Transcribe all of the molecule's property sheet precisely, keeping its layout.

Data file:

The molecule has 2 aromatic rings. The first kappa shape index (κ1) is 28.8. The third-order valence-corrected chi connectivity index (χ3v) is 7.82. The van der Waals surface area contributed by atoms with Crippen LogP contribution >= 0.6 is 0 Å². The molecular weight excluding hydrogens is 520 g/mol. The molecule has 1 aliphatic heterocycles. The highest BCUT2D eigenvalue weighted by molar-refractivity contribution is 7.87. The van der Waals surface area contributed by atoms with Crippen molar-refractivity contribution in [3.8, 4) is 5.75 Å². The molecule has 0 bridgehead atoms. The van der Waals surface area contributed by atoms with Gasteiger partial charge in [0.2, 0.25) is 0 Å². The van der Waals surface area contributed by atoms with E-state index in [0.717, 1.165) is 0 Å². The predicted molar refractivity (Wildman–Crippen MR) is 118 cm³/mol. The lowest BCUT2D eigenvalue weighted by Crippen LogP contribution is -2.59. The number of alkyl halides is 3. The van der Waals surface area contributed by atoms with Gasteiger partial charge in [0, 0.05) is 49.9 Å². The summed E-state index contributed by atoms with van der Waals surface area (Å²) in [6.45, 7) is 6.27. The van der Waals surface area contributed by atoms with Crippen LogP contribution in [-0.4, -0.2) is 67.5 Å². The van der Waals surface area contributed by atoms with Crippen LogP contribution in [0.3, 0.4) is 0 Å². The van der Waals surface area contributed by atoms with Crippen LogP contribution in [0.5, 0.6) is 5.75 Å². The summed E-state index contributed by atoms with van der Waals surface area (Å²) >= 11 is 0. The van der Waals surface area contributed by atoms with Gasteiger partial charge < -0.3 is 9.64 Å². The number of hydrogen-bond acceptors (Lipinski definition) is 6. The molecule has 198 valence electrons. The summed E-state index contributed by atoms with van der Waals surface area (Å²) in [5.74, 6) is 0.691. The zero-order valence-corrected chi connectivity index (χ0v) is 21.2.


The molecule has 2 aromatic rings. The first kappa shape index (κ1) is 28.8. The third-order valence-corrected chi connectivity index (χ3v) is 7.82. The van der Waals surface area contributed by atoms with Crippen LogP contribution >= 0.6 is 0 Å². The molecular weight excluding hydrogens is 520 g/mol. The molecule has 1 aliphatic heterocycles. The highest BCUT2D eigenvalue weighted by molar-refractivity contribution is 7.87. The van der Waals surface area contributed by atoms with Crippen molar-refractivity contribution in [3.8, 4) is 5.75 Å². The molecule has 0 bridgehead atoms. The van der Waals surface area contributed by atoms with Gasteiger partial charge in [0.2, 0.25) is 0 Å². The van der Waals surface area contributed by atoms with E-state index in [0.717, 1.165) is 0 Å². The predicted molar refractivity (Wildman–Crippen MR) is 118 cm³/mol. The lowest BCUT2D eigenvalue weighted by Crippen LogP contribution is -2.59. The number of alkyl halides is 3. The van der Waals surface area contributed by atoms with Gasteiger partial charge in [0, 0.05) is 49.9 Å². The summed E-state index contributed by atoms with van der Waals surface area (Å²) in [6.45, 7) is 6.27. The van der Waals surface area contributed by atoms with Crippen LogP contribution in [-0.4, -0.2) is 67.5 Å². The van der Waals surface area contributed by atoms with Crippen LogP contribution in [0.3, 0.4) is 0 Å². The van der Waals surface area contributed by atoms with Crippen LogP contribution in [0.5, 0.6) is 5.75 Å². The summed E-state index contributed by atoms with van der Waals surface area (Å²) >= 11 is 0. The van der Waals surface area contributed by atoms with Gasteiger partial charge < -0.3 is 9.64 Å². The number of hydrogen-bond acceptors (Lipinski definition) is 6. The molecule has 198 valence electrons. The summed E-state index contributed by atoms with van der Waals surface area (Å²) in [5.74, 6) is 0.691. The zero-order valence-corrected chi connectivity index (χ0v) is 21.2.